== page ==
11 bills signed
In his first 100 days as president, Mr Biden has so far signed 11 bills into law, including the $1.9 trillion (£1.36 trillion) coronavirus-relief package he signed in March to help the country amid the ongoing pandemic.
Mr Biden has signed fewer bills than Mr Trump and Mr Obama in their first 100 days, as they signed 28 and 14 respectively. However, Mr Biden’s figure is greater than George W Bush’s, who only signed seven in his first 100 days.
Despite only signing 11 bills, Mr Biden has focused his early presidency on vaccinating US residents and agreeing the coronavirus relief bill.
36 appointees confirmed
Since being inaugurated on 20 January, Mr Biden has had 36 of his nominees for government positions confirmed to their roles.
Of the 171 nominees so far chosen by Mr Biden, 88 are still being considered by the Senate, while 47 are awaiting a formal nomination.
Although Mr Biden’s 36 confirmations are more than Mr Trump’s 25 and Mr Bush’s 33 at the same point in their presidency, it is far lower than Bill Clinton’s 45 and Mr Obama’s 68, according to a study by The Washington Post in collaboration with the Partnership for Public Service.
Mr Biden’s Cabinet is the most diverse in history, with 10 women, four Hispanic Americans, six Black US residents and the first Native American person to hold a Cabinet post.
The president has also made 11 nominations to the federal bench. However, he will have to nominate a lot more if he is going to match the historic 220 by Mr Trump by the end of his presidency.
67 inaccurate statements
In his first 100 days as president, Mr Biden has made 67 inaccurate claims, a figure that is much lower than Mr Trump’s 511 in his first three months in office, according to a study by The Washington Post.
Of his 67 inaccurate claims, 21 of Mr Biden’s have come from remarks, 17 from interviews, 16 from news conferences, 9 from prepared speeches, and one coming from a tweet.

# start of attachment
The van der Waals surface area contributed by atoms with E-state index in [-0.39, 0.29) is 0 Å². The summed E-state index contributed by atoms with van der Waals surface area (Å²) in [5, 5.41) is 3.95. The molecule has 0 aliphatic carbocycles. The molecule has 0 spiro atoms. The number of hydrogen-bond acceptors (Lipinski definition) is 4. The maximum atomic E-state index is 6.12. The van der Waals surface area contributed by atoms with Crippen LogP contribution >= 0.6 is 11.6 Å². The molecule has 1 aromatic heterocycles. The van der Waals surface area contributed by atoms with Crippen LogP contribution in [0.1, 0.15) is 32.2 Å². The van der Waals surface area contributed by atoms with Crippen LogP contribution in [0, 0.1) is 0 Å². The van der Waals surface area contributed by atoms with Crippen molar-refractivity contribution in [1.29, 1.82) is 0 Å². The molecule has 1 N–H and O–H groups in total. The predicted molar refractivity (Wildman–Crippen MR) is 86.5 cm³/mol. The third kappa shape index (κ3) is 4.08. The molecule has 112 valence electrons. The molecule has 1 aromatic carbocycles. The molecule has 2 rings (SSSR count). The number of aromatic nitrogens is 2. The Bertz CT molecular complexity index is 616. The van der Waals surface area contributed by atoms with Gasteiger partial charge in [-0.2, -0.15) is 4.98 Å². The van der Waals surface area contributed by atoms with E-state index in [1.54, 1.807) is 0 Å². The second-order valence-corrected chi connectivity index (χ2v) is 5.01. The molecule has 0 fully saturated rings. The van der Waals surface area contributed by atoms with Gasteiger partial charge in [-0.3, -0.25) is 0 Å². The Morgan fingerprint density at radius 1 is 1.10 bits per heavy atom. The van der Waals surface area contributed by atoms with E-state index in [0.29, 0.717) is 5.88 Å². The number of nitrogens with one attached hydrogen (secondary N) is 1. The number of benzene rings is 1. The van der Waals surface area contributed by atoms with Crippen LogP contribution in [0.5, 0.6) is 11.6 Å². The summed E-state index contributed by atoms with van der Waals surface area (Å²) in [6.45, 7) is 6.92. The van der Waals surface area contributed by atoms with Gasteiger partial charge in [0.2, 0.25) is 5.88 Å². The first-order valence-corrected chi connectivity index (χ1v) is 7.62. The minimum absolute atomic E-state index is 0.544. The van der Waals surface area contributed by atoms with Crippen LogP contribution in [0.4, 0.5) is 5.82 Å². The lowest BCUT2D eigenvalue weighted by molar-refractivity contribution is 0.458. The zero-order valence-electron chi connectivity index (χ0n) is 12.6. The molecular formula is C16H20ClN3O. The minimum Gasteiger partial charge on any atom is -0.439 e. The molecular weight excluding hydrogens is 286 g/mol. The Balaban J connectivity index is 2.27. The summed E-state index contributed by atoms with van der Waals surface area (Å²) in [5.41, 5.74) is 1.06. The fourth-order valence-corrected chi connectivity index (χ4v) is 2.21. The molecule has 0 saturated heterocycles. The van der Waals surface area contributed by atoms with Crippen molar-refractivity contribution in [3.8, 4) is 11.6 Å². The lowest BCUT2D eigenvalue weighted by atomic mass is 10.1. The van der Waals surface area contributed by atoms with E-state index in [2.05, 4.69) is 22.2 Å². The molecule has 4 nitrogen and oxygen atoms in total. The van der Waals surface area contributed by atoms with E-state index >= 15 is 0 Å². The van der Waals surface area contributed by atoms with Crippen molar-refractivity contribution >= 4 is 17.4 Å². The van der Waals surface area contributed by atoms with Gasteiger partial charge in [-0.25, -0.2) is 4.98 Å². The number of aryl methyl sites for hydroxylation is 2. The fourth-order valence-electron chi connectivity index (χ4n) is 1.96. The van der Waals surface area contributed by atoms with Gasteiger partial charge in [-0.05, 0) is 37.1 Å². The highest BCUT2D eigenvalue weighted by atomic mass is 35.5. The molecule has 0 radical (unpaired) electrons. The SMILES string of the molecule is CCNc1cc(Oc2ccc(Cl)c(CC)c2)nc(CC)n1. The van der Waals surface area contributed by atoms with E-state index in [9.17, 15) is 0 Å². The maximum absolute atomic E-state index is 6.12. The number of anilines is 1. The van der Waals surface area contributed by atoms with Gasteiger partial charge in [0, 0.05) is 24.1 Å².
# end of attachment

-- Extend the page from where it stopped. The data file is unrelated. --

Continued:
While for Mr Trump in his first 100 days, 127 inaccurate claims came from remarks, 117 from interviews, 99 in tweets, 63 during prepared speeches and 56 from campaign rallies.
Although Mr Biden was critical of Mr Trump’s inaccurate comments during 2020’s campaign trail, he has made inaccurate statements throughout his first three months, most notably around the new controversial Georgia Election law.
Mr Biden claimed that the new voting law bill would shorten polling hours, but voting hours were expanded and the opportunities to vote early were actually increased as part of the legislation.
Tweets at all times of the day and night became normal during Mr Trump’s time in office, but Mr Biden has focused more on using speeches to get his message across.
Mr Biden has so far posted 592 tweets in his first 100 days, which equates to around six tweets a day.
This figure is surprisingly greater than the 489 tweets that Mr Trump posted in his first 100 days, however the amount he tweeted increased dramatically over the rest of his presidency.
Before Mr Trump’s account was permanently suspended in January 2021, he posted more than 26,000 tweets, averaging around 18 a day.
Mr Biden is unlikely to reach that figure however, as his Twitter use is generally about official government business, while Mr Trump’s ranged from policies to his own personal thoughts and feelings.
Due to a busy start to his time in the White House, the 46th president’s first 100 days are not the best indicator of what the rest of his presidency will be like, but it hints at Mr Biden’s main interests, including the climate and diversity.